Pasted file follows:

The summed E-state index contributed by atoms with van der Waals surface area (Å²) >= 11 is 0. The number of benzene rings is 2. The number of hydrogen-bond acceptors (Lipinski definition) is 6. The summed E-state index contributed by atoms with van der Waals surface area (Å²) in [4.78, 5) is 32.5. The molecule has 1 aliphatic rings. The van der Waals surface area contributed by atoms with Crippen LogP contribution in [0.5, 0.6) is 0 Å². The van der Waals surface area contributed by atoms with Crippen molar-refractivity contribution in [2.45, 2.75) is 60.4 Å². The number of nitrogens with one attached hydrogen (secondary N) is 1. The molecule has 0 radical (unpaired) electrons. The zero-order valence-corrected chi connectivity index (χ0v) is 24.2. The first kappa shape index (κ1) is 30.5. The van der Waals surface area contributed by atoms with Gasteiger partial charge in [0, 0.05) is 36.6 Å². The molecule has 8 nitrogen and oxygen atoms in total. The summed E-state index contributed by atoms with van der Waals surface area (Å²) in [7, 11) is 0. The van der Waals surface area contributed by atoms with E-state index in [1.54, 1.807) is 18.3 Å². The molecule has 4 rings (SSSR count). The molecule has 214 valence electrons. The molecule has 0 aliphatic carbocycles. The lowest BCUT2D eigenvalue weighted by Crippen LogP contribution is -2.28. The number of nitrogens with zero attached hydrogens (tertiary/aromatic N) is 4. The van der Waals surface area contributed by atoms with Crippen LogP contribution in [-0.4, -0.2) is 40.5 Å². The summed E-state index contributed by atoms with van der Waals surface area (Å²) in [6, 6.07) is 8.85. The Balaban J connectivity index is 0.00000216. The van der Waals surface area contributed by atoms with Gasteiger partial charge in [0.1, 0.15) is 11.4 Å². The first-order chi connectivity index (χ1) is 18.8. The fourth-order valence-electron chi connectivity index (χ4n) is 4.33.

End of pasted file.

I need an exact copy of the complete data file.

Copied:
The summed E-state index contributed by atoms with van der Waals surface area (Å²) >= 11 is 0. The number of benzene rings is 2. The number of hydrogen-bond acceptors (Lipinski definition) is 6. The summed E-state index contributed by atoms with van der Waals surface area (Å²) in [4.78, 5) is 32.5. The molecule has 1 aliphatic rings. The van der Waals surface area contributed by atoms with Crippen LogP contribution in [0.5, 0.6) is 0 Å². The van der Waals surface area contributed by atoms with Crippen molar-refractivity contribution in [2.45, 2.75) is 60.4 Å². The number of nitrogens with one attached hydrogen (secondary N) is 1. The molecule has 0 radical (unpaired) electrons. The zero-order valence-corrected chi connectivity index (χ0v) is 24.2. The first kappa shape index (κ1) is 30.5. The van der Waals surface area contributed by atoms with Gasteiger partial charge in [0, 0.05) is 36.6 Å². The molecule has 8 nitrogen and oxygen atoms in total. The summed E-state index contributed by atoms with van der Waals surface area (Å²) in [7, 11) is 0. The van der Waals surface area contributed by atoms with E-state index in [1.54, 1.807) is 18.3 Å². The molecule has 4 rings (SSSR count). The molecule has 214 valence electrons. The molecule has 0 aliphatic carbocycles. The lowest BCUT2D eigenvalue weighted by Crippen LogP contribution is -2.28. The number of nitrogens with zero attached hydrogens (tertiary/aromatic N) is 4. The van der Waals surface area contributed by atoms with Crippen LogP contribution in [-0.4, -0.2) is 40.5 Å². The summed E-state index contributed by atoms with van der Waals surface area (Å²) in [6, 6.07) is 8.85. The Balaban J connectivity index is 0.00000216. The van der Waals surface area contributed by atoms with Gasteiger partial charge in [0.1, 0.15) is 11.4 Å². The first-order chi connectivity index (χ1) is 18.8. The fourth-order valence-electron chi connectivity index (χ4n) is 4.33.